When the first class of students in a new program at Wright College completes its weekend courses in December, there will be nine more people in the Chicago area with one of the certifications needed to do home energy audits.
That’s a small number, but in the rapidly growing field of energy audits, it could help make the reviews more commonplace.
Right now there are just a handful of people in Chicago who have one of the certifications required to fully check out a home’s appliances, walls, doors, windows and more, says Dave Inman, the project manager of Wright’s environmental technology program.
The weekly certification class at Wright is much more involved than just checking to see if windows close all the way. Students learn how to use infrared detectors and special fans to seal a home and check it for air leaks.
“It’s a fairly high-brow and high-level type of an audit that occurs out of this,” Inman says.
The audits, a full review of the energy efficiency of a home, can cost homeowners several hundred dollars, even up to $1,000. But the industry is small and it can take time to track down one of the few certified auditors in Chicago.
Will Decker, a Skokie home inspector, says the energy audit certification Wright’s students are getting is only as good as the organization that comes up with the standards.
Because the field of energy audits is so new, there are several national trade organizations that have come up with similar but competing standards.
“I wouldn’t put so much stock in the certification itself because it really has not been established yet by anybody,” Decker says.
He added that the standards Wright is teaching, which were created by a national real estate organization, are fairly good and it’s a certification he’s considering getting for himself.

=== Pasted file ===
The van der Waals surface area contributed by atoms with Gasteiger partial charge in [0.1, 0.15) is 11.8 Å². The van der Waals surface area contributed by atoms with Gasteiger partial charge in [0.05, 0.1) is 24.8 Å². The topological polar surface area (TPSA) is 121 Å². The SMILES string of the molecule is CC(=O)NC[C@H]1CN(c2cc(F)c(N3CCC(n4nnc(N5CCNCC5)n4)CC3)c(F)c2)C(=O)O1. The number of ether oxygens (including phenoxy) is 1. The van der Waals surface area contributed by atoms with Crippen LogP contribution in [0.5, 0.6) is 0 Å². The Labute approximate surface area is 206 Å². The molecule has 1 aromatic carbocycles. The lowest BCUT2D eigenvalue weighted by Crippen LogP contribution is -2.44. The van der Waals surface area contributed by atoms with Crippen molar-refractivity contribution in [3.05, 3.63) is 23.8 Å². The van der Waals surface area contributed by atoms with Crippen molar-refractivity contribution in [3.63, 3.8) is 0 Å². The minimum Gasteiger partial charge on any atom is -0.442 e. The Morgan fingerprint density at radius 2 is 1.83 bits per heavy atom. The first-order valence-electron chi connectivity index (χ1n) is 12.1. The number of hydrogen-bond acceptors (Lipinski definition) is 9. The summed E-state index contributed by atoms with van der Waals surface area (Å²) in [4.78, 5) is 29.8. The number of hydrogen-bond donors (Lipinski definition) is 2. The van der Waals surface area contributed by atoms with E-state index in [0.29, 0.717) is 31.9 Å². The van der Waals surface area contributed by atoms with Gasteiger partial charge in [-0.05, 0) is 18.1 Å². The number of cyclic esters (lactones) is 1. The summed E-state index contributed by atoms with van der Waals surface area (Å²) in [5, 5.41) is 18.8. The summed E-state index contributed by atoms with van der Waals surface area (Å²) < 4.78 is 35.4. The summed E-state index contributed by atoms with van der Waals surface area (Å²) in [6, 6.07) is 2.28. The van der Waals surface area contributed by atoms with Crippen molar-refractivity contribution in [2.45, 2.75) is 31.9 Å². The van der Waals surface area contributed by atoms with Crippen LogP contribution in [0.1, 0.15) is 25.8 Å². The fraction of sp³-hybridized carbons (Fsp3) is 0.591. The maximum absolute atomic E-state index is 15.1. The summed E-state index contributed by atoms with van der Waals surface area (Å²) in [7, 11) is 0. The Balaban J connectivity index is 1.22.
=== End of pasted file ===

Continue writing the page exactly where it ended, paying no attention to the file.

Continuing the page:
“All the certification means is that some private association or group has put together a set of criteria for how to do energy audits,” he says.
Wright College is one of four community colleges in the state splitting a $490,000 grant from the Illinois Sustainable Education Project. Wright’s share of the one-year grant is $80,000, with the money going toward classes and workshops on sustainable construction, as well as at least a couple of related projects on campus.
The one-year grant is a pilot project that officials would like to see grow to cover every community college in the state in the next four years. The idea is that residents could go to any community college for standardized courses that would prepare them to work in rapidly emerging “green” fields.
Inman’s thinking is that once more people get the certification to do energy audits, the demand for the reviews will grow, helping to expand a nascent industry in sustainability.
“It’s starting to build momentum I think, but we’re still at the ground floor of it,” Inman says.
Wright started offering several construction-related green classes last year, attracting about 70 students. The programs are ones Inman would like to expand.
But until home inspectors have a single standard to turn to for energy audits, Decker says, simply offering the classes won’t be enough.
It’s ultimately up to homeowners to take a close look at anyone they’re hiring to do energy audits, and not just whether that person has a certification.
“It always boils down to, as with anything like this, the public’s due diligence, and how well the public checks on things,” Decker says.
Peter Sachs is a Chicago-based journalist. He covers higher education for the Daily News.